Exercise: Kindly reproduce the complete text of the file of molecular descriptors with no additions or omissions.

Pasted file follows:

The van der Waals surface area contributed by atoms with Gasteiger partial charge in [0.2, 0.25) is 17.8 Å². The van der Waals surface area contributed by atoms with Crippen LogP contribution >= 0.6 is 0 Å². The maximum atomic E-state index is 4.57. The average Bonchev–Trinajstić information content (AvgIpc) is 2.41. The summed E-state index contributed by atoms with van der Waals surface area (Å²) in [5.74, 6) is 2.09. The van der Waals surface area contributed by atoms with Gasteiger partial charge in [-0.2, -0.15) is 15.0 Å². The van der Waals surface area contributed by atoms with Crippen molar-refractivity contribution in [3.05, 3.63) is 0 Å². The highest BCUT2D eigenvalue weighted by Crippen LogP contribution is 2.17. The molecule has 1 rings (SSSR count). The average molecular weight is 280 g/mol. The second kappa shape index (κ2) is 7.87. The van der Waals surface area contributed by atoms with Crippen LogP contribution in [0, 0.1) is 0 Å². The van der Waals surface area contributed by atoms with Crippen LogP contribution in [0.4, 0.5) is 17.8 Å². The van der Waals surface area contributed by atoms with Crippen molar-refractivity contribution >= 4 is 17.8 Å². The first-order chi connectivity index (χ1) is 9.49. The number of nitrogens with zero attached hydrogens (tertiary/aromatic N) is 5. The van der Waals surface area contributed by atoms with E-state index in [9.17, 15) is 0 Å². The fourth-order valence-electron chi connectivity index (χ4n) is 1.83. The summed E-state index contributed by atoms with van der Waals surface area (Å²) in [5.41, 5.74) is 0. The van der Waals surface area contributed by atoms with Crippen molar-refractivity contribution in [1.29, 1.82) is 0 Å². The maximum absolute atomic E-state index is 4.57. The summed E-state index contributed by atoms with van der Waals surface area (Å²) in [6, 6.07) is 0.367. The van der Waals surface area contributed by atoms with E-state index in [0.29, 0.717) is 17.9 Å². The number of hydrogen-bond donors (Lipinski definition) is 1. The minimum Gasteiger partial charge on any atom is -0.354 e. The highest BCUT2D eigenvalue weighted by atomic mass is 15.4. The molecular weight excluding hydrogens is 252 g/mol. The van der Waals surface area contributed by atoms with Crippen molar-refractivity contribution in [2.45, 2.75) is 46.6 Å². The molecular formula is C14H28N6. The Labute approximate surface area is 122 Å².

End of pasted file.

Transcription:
The van der Waals surface area contributed by atoms with Gasteiger partial charge in [0.2, 0.25) is 17.8 Å². The van der Waals surface area contributed by atoms with Crippen LogP contribution >= 0.6 is 0 Å². The maximum atomic E-state index is 4.57. The average Bonchev–Trinajstić information content (AvgIpc) is 2.41. The summed E-state index contributed by atoms with van der Waals surface area (Å²) in [5.74, 6) is 2.09. The van der Waals surface area contributed by atoms with Gasteiger partial charge in [-0.2, -0.15) is 15.0 Å². The van der Waals surface area contributed by atoms with Crippen molar-refractivity contribution in [3.05, 3.63) is 0 Å². The highest BCUT2D eigenvalue weighted by Crippen LogP contribution is 2.17. The molecule has 1 rings (SSSR count). The average molecular weight is 280 g/mol. The second kappa shape index (κ2) is 7.87. The van der Waals surface area contributed by atoms with Crippen LogP contribution in [0, 0.1) is 0 Å². The van der Waals surface area contributed by atoms with Crippen LogP contribution in [0.4, 0.5) is 17.8 Å². The van der Waals surface area contributed by atoms with Crippen molar-refractivity contribution >= 4 is 17.8 Å². The first-order chi connectivity index (χ1) is 9.49. The number of nitrogens with zero attached hydrogens (tertiary/aromatic N) is 5. The van der Waals surface area contributed by atoms with E-state index in [9.17, 15) is 0 Å². The fourth-order valence-electron chi connectivity index (χ4n) is 1.83. The summed E-state index contributed by atoms with van der Waals surface area (Å²) in [5.41, 5.74) is 0. The van der Waals surface area contributed by atoms with Crippen molar-refractivity contribution in [1.29, 1.82) is 0 Å². The maximum absolute atomic E-state index is 4.57. The summed E-state index contributed by atoms with van der Waals surface area (Å²) in [6, 6.07) is 0.367. The van der Waals surface area contributed by atoms with E-state index in [0.29, 0.717) is 17.9 Å². The number of hydrogen-bond donors (Lipinski definition) is 1. The minimum Gasteiger partial charge on any atom is -0.354 e. The highest BCUT2D eigenvalue weighted by atomic mass is 15.4. The molecular weight excluding hydrogens is 252 g/mol. The van der Waals surface area contributed by atoms with Crippen molar-refractivity contribution in [2.45, 2.75) is 46.6 Å². The molecular formula is C14H28N6. The Labute approximate surface area is 122 Å².